Santa Barbara Museum of Natural History
  Home >

-sub test 3
-Camouflage Techniques
-Take a Peek
-The Natural History of Water
-2009 ArtWalk Indoor Exhibition Winners
-What is a Watershed
-Astronomers of the Month
-Super Sea Animals
-Meet the Animals
-Blue Whale
Skeleton Dismantle
-Designing Your Learning Experience
-Coffee Camps
-Meet the Animals
-Sneak Peek into the Science PlayLab
-Wild Shrimp & Prawns
-2012 - The Sun's Magnetic Field
-The Natural History of Butterflies
-The Natural History of Butterflies
-Let's Talk About Race
-Let's Talk About Race
-Restoring the Skull
-Restoring the Skeleton
-Mug Shots
-Planning Lunch
-2012 - Planetary Conjunction
- The Butterfly Nursery
-Biodiversity & You
-Superpowers Headquarters
-Water Pollution
-What is a Watershed
-WANTED: Plastic Bottles Tops
-The Natural History of Butterflies
-What is a Dinosaur?
-Blue Whale Skeleton Returns
-The Butterfly Nursery
-Biodiversity & You
-Dinosaur Timeline
-Can You Find 'em All?
-The Butterfly Nursery
-What Can You Do?
-Water Pollution
-Message in Water
-Super Hero Kits
-Theme of the Month
-Go Observe!
-Buy-A-Bone Recognition
-Photo Gallery
-What Can You Do
-Message in Water
-About Chris Jordan
-Biodiversity and You
Butterflies Alive!
-2012 - Galactic Equator
-Scheduling Your Field Trip
-Volunteers Needed!
-Preparing for your Visit
-2012 - The Maya Calendar
-sub test 2 giants
-What Can You Do
-2012 - Planet X and Nibiru
-Secrets to a Great Field Trip
-Butterflies Alive!
Mobile App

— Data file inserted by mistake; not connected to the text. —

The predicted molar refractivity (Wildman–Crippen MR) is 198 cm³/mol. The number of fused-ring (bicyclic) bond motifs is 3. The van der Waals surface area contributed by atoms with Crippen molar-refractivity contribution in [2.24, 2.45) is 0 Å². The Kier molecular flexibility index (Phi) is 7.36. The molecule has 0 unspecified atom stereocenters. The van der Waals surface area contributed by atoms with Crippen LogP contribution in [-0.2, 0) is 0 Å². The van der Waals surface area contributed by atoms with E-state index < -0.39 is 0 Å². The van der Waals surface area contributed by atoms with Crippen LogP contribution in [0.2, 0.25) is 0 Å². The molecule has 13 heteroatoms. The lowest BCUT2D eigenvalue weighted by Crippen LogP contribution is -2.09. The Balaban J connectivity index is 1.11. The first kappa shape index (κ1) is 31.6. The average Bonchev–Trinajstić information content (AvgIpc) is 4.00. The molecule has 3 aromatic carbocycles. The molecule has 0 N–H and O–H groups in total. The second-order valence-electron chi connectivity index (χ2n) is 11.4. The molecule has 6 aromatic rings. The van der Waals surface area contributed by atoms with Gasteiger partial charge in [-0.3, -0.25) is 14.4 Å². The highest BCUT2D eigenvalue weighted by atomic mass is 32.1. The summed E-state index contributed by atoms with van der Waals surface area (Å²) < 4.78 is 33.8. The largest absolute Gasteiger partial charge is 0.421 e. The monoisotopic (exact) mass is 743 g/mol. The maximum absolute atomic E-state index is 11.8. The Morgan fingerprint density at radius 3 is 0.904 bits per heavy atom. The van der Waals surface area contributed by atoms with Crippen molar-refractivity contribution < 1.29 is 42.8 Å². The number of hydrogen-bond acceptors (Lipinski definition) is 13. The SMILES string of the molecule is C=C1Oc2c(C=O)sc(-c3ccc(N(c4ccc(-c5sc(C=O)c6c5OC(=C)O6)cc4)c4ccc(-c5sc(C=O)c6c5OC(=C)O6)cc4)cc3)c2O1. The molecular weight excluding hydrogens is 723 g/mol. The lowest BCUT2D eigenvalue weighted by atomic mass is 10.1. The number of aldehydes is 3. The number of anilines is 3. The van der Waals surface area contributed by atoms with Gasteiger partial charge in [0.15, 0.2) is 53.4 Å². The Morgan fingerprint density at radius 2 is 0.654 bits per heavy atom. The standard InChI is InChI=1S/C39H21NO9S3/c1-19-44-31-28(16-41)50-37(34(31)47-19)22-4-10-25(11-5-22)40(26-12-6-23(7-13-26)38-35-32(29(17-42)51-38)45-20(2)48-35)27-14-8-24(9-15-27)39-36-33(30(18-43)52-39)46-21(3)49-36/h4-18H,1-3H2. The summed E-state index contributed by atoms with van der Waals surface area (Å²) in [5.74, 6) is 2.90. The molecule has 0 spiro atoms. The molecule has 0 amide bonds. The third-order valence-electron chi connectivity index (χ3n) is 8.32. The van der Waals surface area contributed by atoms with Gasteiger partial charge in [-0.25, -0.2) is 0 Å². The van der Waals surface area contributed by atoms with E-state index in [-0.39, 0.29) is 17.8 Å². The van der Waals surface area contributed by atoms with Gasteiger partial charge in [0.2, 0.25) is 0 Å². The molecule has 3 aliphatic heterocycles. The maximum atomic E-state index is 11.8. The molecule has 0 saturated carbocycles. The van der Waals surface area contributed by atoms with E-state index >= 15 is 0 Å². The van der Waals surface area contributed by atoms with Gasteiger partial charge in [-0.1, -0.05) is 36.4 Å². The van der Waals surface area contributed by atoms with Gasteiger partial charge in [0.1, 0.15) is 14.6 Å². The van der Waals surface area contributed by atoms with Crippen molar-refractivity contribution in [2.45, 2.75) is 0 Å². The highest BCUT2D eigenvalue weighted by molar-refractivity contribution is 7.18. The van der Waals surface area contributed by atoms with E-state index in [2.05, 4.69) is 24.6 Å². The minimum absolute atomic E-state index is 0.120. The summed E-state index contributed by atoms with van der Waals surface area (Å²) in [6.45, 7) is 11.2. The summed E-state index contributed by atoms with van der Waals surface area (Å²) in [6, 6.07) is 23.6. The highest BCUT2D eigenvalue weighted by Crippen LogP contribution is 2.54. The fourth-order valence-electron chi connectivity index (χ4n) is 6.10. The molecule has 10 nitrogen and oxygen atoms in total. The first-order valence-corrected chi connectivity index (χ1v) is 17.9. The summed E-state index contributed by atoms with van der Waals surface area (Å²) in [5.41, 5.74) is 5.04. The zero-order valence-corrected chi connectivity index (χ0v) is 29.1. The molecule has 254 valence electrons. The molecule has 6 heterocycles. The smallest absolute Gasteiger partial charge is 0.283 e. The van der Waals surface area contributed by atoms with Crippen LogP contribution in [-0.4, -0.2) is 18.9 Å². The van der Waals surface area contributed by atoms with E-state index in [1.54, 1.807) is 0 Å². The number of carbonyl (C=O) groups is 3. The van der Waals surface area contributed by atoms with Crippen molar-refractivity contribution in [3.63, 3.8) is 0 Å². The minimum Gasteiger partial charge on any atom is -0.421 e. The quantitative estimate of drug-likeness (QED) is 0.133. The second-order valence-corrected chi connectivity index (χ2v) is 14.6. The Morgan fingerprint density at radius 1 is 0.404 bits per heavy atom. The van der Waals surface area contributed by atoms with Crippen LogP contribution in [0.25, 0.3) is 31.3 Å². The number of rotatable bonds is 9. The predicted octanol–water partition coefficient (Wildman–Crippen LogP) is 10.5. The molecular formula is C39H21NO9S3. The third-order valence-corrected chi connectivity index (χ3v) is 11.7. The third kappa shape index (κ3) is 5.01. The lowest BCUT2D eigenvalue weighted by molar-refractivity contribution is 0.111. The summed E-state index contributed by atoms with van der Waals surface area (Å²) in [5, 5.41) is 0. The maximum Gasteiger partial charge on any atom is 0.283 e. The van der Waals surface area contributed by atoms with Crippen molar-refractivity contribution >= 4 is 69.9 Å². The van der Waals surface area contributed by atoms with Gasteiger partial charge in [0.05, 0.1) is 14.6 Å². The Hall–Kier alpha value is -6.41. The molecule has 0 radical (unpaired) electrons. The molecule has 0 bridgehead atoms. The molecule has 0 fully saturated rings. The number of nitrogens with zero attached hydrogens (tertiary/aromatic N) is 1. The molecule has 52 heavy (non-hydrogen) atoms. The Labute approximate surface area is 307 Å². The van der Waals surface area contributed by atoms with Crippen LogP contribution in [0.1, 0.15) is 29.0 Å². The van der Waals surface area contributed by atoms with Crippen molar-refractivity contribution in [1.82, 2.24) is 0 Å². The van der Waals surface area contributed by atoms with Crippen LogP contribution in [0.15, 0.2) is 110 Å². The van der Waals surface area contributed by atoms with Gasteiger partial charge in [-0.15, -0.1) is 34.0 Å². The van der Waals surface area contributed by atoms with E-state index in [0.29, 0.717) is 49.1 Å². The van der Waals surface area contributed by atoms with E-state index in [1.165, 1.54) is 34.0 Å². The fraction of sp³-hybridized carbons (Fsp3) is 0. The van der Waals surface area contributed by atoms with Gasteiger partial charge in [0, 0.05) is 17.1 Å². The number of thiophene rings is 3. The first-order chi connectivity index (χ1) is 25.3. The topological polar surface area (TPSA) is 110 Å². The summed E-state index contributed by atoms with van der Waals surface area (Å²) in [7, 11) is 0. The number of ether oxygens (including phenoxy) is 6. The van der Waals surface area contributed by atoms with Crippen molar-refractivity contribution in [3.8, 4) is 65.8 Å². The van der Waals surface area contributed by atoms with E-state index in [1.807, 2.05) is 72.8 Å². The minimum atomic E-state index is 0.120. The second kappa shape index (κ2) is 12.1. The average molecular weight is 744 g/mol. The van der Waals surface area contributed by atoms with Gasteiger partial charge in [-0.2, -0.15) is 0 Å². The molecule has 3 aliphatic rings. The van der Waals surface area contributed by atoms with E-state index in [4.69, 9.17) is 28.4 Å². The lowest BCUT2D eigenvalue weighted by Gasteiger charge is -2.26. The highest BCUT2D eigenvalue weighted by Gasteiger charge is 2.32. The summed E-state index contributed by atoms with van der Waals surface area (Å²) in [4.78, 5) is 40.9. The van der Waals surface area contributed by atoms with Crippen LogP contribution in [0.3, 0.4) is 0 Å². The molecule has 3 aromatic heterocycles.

-Butterflies Alive Sponsors
- Butterfly Sponsorship
-Butterflies Alive Guide

  2012 - Planet X and Nibiru
share page:

CLAIM: Planet X and/or Nibiru will pass close to Earth in 2012 and cause major destruction on Earth!


FACTS: Nibiru is a term in Akkadian language (an extinct Semitic language spoken in ancient Mesopotamia) meaning crossing or point of transition, especially of rivers. In Babylonian Astronomy it refers to the highest point of the ecliptic i.e. the point of the summer solstice.

After Neptune was discovered in 1846, some anomalies were observed in the orbits of both Uranus and Neptune and blamed on the existence of a ninth planet, which Percival Lowell termed Planet X, as a “place-holder” until it could be discovered. Once Pluto was discovered and named in 1930, and with additional data from the Voyager 2 spacecraft, the orbital anomalies were discarded simply as errors in measurements and/or calculations.

However, some people claim there is a planet beyond Neptune called Nibiru or Planet X that follows a very long, elliptical orbit and passes through the inner solar system approximately every 3,600 years with dire consequences for planets such as Earth that happen to be near its path.

According to these claims which are not accepted by scientists and academics who dismiss them as pseudoscience and pseudohistory Planet X is either a large planet or a brown dwarf. In either case it would already be close, large and bright enough (reflected light) to be currently seen with the unaided eye or any medium-sized telescope from Earth but this is not the case.

Others claim Planet X or Nibiru has been captured on images from telescopes around the world or even from space. All the reported images have now been dismissed as either fakes, misinterpreted, clouds in our galaxy, stars, very distant galaxies or other common celestial objects.

Some who support the existence of Planet X or Nibiru claim it has been identified but government agencies who want to keep it secret to “avoid panic and for their own greedy benefit”. We believe a discovery of this importance would not produce any more panic than a terrorist threat, which governments do announce, and all observatories and telescopes in the world would have to be shut down to prevent people from seeing Planet X, if it really existed. Anybody with a medium-sized telescope would be able to see it so keeping this discovery secret would be almost impossible.


Click here to go back to the 2012 Main Hub!



Exhibitions | Sea Center | Gladwin Planetarium | Education | Collections & Research
Members | Support SBMNH | About Us | Site Map
Your privacy is important - privacy policy © 2016 Santa Barbara Museum of Natural History